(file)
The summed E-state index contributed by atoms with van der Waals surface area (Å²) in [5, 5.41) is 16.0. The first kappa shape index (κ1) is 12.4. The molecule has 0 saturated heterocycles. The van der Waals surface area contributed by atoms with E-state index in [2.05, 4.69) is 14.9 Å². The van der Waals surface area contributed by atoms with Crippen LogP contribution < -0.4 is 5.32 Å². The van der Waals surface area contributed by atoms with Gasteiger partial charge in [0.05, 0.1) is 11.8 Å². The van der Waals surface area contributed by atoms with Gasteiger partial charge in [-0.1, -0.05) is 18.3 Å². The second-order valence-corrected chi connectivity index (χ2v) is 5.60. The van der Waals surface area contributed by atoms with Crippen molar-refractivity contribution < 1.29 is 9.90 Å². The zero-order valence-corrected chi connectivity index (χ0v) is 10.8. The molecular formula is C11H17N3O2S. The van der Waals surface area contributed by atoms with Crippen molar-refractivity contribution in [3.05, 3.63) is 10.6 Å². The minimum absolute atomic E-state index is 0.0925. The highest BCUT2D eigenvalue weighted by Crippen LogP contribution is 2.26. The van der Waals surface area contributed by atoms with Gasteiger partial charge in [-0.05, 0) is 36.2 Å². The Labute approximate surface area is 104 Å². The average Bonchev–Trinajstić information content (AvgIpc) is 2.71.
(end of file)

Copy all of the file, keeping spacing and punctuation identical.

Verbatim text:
The summed E-state index contributed by atoms with van der Waals surface area (Å²) in [5, 5.41) is 16.0. The first kappa shape index (κ1) is 12.4. The molecule has 0 saturated heterocycles. The van der Waals surface area contributed by atoms with E-state index in [2.05, 4.69) is 14.9 Å². The van der Waals surface area contributed by atoms with Crippen LogP contribution < -0.4 is 5.32 Å². The van der Waals surface area contributed by atoms with Gasteiger partial charge in [0.05, 0.1) is 11.8 Å². The van der Waals surface area contributed by atoms with Gasteiger partial charge in [-0.1, -0.05) is 18.3 Å². The second-order valence-corrected chi connectivity index (χ2v) is 5.60. The van der Waals surface area contributed by atoms with Crippen molar-refractivity contribution < 1.29 is 9.90 Å². The zero-order valence-corrected chi connectivity index (χ0v) is 10.8. The molecular formula is C11H17N3O2S. The van der Waals surface area contributed by atoms with Crippen molar-refractivity contribution in [3.05, 3.63) is 10.6 Å². The minimum absolute atomic E-state index is 0.0925. The highest BCUT2D eigenvalue weighted by Crippen LogP contribution is 2.26. The van der Waals surface area contributed by atoms with Gasteiger partial charge in [-0.05, 0) is 36.2 Å². The Labute approximate surface area is 104 Å². The average Bonchev–Trinajstić information content (AvgIpc) is 2.71.